I'm a big fan of turning points. Well, not in real life, because in real life, turning points are messy things. Turning points are the chaos leading us inevitably into the storm.
My father died when I was thirteen. It was life altering before I was old enough to understand the implications and repercussions of such an event. From that point forward, my life was broken into before and after.
Before my father died:
Turning points are messy things because of the effects they have on our character's lives, as they had in my life, as they have in your life. Turning points are story events that cause the story to turn in a new direction.
The new direction in fiction is typically caused by a choice the character makes (or doesn't make) or a dilemma they face, such as if my mother had chosen to keep living on the "good" side of town by getting married rather than going back to college.
These turning points should lead your character into something new and significantly different. If the choice your character faces is whether to eat dinner at a Chinese restaurant or Taco Bell, that's probably not a turning point, but if the trip to the Chinese restaurant leads our character into China Town where she is faced with a life-changing choice--find the treasure your boss stole or your best friend dies--that's a turning point.
The crossroads in this fake story is the character's before and after, and like those traumatic before and afters in your own life, the character's life will never be the same.
For instance, the protagonist who was just going to dinner with a friend is there to discuss a job offer because she can't work for a dishonest so-and-so any longer, but after her friend is kidnapped, she has to stay with the employer to find the treasure and save her BFF. So the dinner in China Town becomes one of the character's turning points.
In real life, turning points are traumatic, but isn't that exactly what we want for our characters? If the character is not faced with significant turning points and equally disastrous choices, then we may not have a turning point that will keep the reader reading.
In the opening of this post, I said turning points were the chaos leading us into the storm, but the storm is where our character will grow. Give them that opportunity by giving them a worthy turning point.
Quick intro to say I'm posting this for previous students, current students, and any writers who may check out this part of my website for writerly content. The video mentions a file toward the end, however, in respect for the presenter, I'm not sharing that publicly...only with my current creative writing students. Sorry, Charlie. :)
Video post w/ transcript
. Good afternoon writers. I am recording live from the Rocky Mountain fiction writers conference in Denver, Colorado, I'll be here until Sunday afternoon. And I just wanted to touch base with you guys like you know I'm not going to be on much, but I'll try and add some value in the course announcements with things that I'm learning from the conference. So today I got to be just an attendee. Tomorrow I have two presentations, an agent appointment, and my publisher is here so I'll be able to have conversations with her. But today gets to be just attendee day. And one of the workshops that I really wanted to go to is by Marie Force it's about book series, she fluctuates between series I think she said she has a total of six different series happening at one time. One of them's like 21 books into the entire series, and I know several of you guys have either mentioned the fact that you are in the middle of a series or you're hoping to write series. And so I went in there to figure out how she manages that so you'll see my notes. They are very much bullet point notes as she is talking and they're very organized because she presented the information in an organized way.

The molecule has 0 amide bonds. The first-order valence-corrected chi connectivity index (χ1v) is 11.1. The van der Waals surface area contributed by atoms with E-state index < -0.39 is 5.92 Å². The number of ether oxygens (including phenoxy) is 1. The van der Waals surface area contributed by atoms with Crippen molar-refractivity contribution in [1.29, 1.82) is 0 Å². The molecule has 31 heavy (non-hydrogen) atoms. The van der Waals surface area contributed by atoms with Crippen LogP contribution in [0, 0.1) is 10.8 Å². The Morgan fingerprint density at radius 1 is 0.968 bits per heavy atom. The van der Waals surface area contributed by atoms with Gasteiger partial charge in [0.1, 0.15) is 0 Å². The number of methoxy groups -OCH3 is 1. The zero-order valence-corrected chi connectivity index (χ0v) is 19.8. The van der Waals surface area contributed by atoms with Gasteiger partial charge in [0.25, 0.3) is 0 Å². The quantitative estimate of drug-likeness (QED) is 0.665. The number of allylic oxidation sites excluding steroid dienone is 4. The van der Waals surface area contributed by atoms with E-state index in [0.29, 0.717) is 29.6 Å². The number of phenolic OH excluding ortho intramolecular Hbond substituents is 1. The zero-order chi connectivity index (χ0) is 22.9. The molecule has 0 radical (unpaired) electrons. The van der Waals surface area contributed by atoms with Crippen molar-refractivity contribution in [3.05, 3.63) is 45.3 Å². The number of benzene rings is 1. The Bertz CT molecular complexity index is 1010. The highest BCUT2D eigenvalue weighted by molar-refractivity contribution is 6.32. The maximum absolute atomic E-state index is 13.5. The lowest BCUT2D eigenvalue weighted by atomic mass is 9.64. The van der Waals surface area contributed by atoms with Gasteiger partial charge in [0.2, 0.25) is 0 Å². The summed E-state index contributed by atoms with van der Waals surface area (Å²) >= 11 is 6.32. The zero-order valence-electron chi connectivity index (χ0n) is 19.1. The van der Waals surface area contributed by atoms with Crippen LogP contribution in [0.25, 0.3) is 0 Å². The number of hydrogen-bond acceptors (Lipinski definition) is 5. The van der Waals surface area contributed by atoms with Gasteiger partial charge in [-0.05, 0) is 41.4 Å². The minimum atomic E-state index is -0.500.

That's one benefit for you guys for me being here and then the other one is just to talk a little bit about what you do it conference. Conferences about learning craft learning workshop, learning, the business of writing meeting editors and agents and publicists and the people who can assist you in your writing career. And then there's a huge, huge chunk of networking which isn't always easy writers tend to be very introverted and so the idea of getting out there and networking is very stressful. I will say book signing is a lot like trying to go to a networking event where you don't know anybody. So I have a friend of mine coming she's from my MA program at Regis. I had my MA program at Regis and the MFA program at Pacific Lutheran University. So I have two masters in creative writing, and my MA was here in Denver so she's coming I haven't seen her in several years. We'll catch up see what each other's doing learn a little bit about where we are industry wise where we are academically. And I also have somebody that I know is going to be there for my book signing that we can kind of riff off of each other so it doesn't feel so awkward because book signings can be awkward it's sort of a big long row of authors that are presenting that will be doing book signings tonight so it gives me a chance to catch up with her and do the book signing and network, all at the same time. Tomorrow I'm presenting so I won't probably have a lot of notes about the conference, but I'll try to check in at least once with you guys so that you get some benefits from having a professor who's at a conference. I hope you're doing well. I will check with you.